The pest has developed an appetite for sorghum.
Sugarcane aphids moved into Kansas last year and despite their name, appear to have developed an appetite for the sorghum crop.
“The sorghum-loving sugarcane aphid populations now overwinter in Texas and are passively swept northward when the weather warms,” said Kansas State University entomologist Sarah Zukoff.
The pests can reduce crop yields and excrete a sticky substance called honeydew, which is left on the plant’s leaves, stems and heads and can interfere with grain harvest.
There’s a lot at stake for Kansas, which leads other states in sorghum production, often by a wide margin. Last year, Kansas produced nearly 200 million bushels of the total U.S. production of 433 million bushels. Texas was No. 2 at just more than 137 million bushels.
Sugarcane aphids have been a problem for sugarcane producers in southeastern states for years but were detected in sorghum in Texas in 2013. Since then, they’ve been found in states all the way to the Atlantic coast and as far north as Kansas. This year, they’ve been found in 36 Kansas counties, as far north as Cloud County and as far west as Haskell County, said Zukoff, who is based at K-State’s Southwest Research-Extension Center in Garden City.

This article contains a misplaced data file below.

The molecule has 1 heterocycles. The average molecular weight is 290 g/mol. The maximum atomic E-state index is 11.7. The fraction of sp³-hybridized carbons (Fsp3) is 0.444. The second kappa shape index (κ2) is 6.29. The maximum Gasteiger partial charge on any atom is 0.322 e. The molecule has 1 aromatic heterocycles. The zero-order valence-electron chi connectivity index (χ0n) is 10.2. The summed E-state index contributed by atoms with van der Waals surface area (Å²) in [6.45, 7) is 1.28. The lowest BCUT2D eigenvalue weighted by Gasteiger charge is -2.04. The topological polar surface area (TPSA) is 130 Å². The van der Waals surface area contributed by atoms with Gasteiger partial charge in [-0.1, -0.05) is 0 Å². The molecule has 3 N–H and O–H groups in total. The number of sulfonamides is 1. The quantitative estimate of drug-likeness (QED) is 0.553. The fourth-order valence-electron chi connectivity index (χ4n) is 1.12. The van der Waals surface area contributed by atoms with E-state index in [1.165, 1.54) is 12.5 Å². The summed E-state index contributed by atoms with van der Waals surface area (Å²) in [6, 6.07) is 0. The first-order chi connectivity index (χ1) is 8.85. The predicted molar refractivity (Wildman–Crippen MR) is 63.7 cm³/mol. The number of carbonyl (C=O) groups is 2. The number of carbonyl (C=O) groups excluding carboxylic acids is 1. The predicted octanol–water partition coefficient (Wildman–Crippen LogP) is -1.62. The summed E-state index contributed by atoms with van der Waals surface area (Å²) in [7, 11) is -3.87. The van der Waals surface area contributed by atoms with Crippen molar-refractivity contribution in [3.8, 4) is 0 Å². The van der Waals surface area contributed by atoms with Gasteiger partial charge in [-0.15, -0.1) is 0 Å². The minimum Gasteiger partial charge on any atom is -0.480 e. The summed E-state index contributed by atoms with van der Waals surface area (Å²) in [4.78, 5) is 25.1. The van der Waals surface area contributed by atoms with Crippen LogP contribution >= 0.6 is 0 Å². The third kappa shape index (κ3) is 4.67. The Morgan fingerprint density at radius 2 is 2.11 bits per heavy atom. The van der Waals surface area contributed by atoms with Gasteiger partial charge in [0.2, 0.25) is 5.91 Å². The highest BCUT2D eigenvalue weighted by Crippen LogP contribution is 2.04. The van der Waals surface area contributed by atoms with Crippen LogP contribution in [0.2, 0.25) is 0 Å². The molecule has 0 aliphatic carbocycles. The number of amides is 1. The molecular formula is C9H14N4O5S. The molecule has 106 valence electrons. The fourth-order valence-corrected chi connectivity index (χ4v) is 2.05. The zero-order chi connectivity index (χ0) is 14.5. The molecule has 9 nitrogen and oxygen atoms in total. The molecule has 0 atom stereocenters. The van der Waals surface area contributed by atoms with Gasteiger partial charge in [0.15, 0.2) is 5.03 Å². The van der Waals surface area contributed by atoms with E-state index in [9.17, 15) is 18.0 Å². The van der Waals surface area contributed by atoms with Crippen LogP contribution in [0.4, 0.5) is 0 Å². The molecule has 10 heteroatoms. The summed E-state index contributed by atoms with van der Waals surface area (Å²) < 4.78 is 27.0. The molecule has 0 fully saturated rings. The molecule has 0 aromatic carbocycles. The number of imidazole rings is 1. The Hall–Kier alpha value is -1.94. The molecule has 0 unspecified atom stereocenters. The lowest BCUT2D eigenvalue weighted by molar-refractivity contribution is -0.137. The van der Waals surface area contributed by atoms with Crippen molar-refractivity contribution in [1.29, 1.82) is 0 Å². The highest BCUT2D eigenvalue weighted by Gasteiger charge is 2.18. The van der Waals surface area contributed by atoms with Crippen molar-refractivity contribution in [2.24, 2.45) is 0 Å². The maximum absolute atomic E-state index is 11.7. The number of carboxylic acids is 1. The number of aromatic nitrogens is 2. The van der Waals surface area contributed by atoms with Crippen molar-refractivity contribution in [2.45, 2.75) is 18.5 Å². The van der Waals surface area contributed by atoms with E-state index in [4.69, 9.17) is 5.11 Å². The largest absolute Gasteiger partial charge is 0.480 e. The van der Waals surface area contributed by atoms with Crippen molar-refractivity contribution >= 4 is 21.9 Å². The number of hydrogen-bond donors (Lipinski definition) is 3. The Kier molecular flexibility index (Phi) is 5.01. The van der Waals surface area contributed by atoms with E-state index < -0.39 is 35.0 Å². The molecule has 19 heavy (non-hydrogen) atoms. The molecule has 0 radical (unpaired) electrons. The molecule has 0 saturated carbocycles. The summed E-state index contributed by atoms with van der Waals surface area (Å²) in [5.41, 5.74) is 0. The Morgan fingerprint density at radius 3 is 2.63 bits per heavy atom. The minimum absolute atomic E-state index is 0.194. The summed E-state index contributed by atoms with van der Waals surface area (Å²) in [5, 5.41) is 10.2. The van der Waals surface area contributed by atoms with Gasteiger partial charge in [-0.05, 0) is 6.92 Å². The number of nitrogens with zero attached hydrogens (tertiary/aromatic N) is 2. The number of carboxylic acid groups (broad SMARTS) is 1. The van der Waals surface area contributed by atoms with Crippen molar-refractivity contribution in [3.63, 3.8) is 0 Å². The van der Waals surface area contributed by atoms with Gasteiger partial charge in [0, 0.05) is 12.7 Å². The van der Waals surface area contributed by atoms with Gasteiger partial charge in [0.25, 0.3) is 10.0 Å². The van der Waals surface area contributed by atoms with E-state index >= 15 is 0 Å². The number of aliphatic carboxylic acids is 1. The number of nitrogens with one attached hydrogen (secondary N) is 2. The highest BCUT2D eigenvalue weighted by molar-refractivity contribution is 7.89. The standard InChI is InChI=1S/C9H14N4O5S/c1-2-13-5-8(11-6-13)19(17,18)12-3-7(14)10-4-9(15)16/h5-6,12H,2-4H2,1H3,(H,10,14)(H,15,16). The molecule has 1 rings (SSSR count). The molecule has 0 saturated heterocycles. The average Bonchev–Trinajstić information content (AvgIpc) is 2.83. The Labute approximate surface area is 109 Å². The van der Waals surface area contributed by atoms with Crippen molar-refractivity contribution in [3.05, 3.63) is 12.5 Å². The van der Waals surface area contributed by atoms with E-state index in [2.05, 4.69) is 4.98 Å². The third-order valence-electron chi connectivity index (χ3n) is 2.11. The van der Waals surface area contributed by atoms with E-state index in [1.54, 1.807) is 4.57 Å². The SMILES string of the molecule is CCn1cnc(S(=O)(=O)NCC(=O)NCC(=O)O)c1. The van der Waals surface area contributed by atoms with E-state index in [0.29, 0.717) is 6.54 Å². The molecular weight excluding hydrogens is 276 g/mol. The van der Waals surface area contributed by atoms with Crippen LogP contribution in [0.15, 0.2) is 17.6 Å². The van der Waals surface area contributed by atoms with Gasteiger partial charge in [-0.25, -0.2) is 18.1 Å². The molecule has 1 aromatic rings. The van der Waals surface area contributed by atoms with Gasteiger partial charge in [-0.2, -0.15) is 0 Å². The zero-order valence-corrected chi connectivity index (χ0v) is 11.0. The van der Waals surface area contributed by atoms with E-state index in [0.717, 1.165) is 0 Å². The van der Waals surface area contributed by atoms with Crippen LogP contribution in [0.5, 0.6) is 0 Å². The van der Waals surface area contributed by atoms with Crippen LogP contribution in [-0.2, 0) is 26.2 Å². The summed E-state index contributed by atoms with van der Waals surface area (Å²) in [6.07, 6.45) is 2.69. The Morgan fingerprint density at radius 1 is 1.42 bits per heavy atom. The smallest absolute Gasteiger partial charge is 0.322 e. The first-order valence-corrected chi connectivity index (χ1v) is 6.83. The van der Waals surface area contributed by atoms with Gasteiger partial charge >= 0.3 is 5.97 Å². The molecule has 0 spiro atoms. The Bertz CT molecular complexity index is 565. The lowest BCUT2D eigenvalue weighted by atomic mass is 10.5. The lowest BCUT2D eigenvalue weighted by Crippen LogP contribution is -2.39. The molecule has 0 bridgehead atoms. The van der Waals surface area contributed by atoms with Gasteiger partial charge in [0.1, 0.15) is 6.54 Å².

The number of sugarcane aphids found in most counties this year has been large enough that sorghum growers in many cases have treated their fields at least once with insecticides labeled for use on the pests.
The aphid has a smooth body with a light-yellow colored head and light-colored legs with dark feet. They have dark-colored, short cornicles that look like tailpipes. They are sometimes called white sugarcane aphids, and they can be confused with yellow sugarcane aphids, corn leaf aphids or greenbugs, as they superficially resemble these other sorghum aphids.
The insects are found on the underneath side of sorghum leaves. Leaves below infested ones will be covered with honeydew and will appear shiny. These leaves become colonized with sooty mold after a short time in humid conditions.
Zukoff is encouraging growers to scout their fields once a week by walking 25 feet into the field and examining plants along 50 feet of row.
- If honeydew is present, look for sugarcane aphids on the underside of a leaf above the honeydew.
- Inspect the underside of leaves from the upper and lower canopy from 15 to 20 plants per location.
- Sample each side of the field, as well as sites near Johnsongrass and tall mutant plants.
- Check at least four locations per field for a total of 60 to 80 plants.
K-State entomologists have developed a guide for scouting for sugarcane aphids at http://myfields.info/sites/default/files/page/ScoutCard%20KSU%20reduced%20v3.pdf.
More information, including photos, is available at local K-State Research and Extension offices and online at http://blogs.k-state.edu/kansasbugs/.